We wanted the wonder years. We got the covert years. That’s

you terms of getting lucky. You, it’s your, your, your, your first, uh, first hope. Hope is, you know, right now, uh, I’ll tell you, I, I’ve developed six vaccines. It took me about an average of nine years each vaccine. Wow. Yeah. And actually I’m better than most. So usually about, it takes about 13 and a half years to develop a vaccine for novel virus. So, you know, on a normal platform, you know, proven, scaled, uh, ready to go with, uh, you know, uh, you start from scratch. You know, you’re talking about 13 years, 14 years. Right now we don’t have a single vaccine for a coronavirus. Everything we’ve tried for coat, you know, for, for, for MERS and SARS hasn’t worked. So, you know, right now there are actually over a hundred. This is, this is from, I gave this presentation, uh, in, uh, April, April 4th.

So, uh, Harvard and they publish it, uh, in world record time because I thought it was important to get out. But basically, you know, we’ve got, the good thing is we’ve got a lot of shots on goal here, you know, so we can, we can afford to have a couple of losers and still, and we got the whole world working at half the vaccine candidates are actually in China. Um, but there right now, you know, we’re still kind of getting a sense of where we think we can, we can go and, you know, one of these days we can talk about, you know, my area really is drug discovery and vaccine discovery. We can go into a lot of depth and other those options. But today I just want to talk a little bit about the, the it implications for this. Um, and then there we got lots of, lots of committed resources.

You’ll almost, almost every major vaccine manufacturer, the implicated is in this big time. Uh, uh, and you know, said they’re going to vote a billion dollars into it. But my guess if I had to say no, if we, you know, everyone’s saying 18 months to a vaccine, my guests of that occurring really is less than 20%. My base in my experience, we could get lucky, but we’re talking about everything working perfectly and you know, I know all the tricks and if we’re talking about, you know, ring trials and ways of, of, uh, of, of looking at, uh, master protocols and having, you know, uh, parallel manufacturing scale up while you’re doing phase three studies, doing phase one and doing what we’re talking about every possible trick in the book, even that I’m getting 19 months, uh, Mac, uh, you know, best. So my suggestion is we probably should have another plan just in case.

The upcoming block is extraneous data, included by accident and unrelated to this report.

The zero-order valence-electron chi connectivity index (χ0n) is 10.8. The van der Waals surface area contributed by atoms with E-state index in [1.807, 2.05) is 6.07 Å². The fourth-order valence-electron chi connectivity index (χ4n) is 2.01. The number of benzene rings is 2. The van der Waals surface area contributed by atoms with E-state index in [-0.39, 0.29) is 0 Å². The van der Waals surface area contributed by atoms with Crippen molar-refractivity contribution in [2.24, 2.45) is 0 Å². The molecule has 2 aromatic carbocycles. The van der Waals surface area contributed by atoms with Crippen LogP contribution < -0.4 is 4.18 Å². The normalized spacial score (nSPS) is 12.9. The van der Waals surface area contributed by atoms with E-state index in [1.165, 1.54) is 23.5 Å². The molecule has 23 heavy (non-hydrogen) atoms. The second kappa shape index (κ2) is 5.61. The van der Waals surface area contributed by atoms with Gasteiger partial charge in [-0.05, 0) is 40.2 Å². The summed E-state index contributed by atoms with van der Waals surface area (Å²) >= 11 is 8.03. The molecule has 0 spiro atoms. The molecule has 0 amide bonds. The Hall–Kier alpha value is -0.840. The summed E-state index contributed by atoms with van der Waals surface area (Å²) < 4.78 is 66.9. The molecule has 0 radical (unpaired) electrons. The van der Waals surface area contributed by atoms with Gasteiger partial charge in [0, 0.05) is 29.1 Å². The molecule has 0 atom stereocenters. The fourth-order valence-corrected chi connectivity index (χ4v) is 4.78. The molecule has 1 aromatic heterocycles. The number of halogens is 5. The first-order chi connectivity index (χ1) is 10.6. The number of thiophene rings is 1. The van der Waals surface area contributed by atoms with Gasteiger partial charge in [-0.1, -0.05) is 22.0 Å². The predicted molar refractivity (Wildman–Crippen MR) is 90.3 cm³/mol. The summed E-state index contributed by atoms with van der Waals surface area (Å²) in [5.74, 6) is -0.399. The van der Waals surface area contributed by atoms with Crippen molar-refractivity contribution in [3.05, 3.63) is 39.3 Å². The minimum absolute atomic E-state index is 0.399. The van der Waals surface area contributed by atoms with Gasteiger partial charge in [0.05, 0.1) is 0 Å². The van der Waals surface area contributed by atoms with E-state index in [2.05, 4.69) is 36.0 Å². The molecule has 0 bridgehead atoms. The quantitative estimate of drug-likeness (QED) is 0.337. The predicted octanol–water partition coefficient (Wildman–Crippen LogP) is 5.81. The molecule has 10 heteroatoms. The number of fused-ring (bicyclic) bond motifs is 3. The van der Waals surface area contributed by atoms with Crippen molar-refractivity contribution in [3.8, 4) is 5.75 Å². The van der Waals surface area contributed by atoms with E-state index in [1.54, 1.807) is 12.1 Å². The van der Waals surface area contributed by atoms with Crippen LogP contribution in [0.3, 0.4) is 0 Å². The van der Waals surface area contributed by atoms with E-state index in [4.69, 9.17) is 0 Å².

And he got it. Guy will tell you to have a contingency plan. That’s totally good. That extra 20%. You have the contingency plan and then we’ll talk about disaster recovery.

Well, right, that word disaster recovery. So true. So the other option is, you know, people say, look, you know, I’m a young guy, I’m strong. I’ve taught, I can, I can take this, just let it run right through. You know what, we’ll get a herd immunity, we’ll have some deaths. But overall, we’ll also have some deaths if we, um, if we don’t, if we, if we shut down the economy this way, there’s a lot of economic trouble. I mean, you know, what’d you call this David chickenpox parties when we were kids.